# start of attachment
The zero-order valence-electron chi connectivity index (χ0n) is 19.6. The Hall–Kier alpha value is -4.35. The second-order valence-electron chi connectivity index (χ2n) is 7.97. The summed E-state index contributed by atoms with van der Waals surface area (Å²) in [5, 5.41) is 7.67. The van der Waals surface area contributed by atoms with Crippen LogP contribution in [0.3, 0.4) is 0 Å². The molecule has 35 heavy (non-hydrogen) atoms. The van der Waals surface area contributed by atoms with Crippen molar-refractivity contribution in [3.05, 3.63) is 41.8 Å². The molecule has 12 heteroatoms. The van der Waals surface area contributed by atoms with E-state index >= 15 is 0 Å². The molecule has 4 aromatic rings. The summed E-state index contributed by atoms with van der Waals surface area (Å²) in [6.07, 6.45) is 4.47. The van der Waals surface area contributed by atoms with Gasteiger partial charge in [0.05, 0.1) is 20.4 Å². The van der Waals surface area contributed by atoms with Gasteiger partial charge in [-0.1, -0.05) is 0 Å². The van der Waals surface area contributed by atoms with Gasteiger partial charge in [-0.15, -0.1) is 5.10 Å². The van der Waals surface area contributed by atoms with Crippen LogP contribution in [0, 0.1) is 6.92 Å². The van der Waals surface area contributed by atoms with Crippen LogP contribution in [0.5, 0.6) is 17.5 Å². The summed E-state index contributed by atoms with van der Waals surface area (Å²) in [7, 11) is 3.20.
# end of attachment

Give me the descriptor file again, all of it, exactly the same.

The zero-order valence-electron chi connectivity index (χ0n) is 19.6. The Hall–Kier alpha value is -4.35. The second-order valence-electron chi connectivity index (χ2n) is 7.97. The summed E-state index contributed by atoms with van der Waals surface area (Å²) in [5, 5.41) is 7.67. The van der Waals surface area contributed by atoms with Crippen LogP contribution in [0.3, 0.4) is 0 Å². The molecule has 35 heavy (non-hydrogen) atoms. The van der Waals surface area contributed by atoms with Crippen molar-refractivity contribution in [3.05, 3.63) is 41.8 Å². The molecule has 12 heteroatoms. The van der Waals surface area contributed by atoms with E-state index >= 15 is 0 Å². The molecule has 4 aromatic rings. The summed E-state index contributed by atoms with van der Waals surface area (Å²) in [6.07, 6.45) is 4.47. The van der Waals surface area contributed by atoms with Gasteiger partial charge in [0.05, 0.1) is 20.4 Å². The van der Waals surface area contributed by atoms with Gasteiger partial charge in [-0.1, -0.05) is 0 Å². The van der Waals surface area contributed by atoms with Gasteiger partial charge in [-0.15, -0.1) is 5.10 Å². The van der Waals surface area contributed by atoms with Crippen LogP contribution in [0, 0.1) is 6.92 Å². The van der Waals surface area contributed by atoms with Crippen LogP contribution in [0.5, 0.6) is 17.5 Å². The summed E-state index contributed by atoms with van der Waals surface area (Å²) in [7, 11) is 3.20.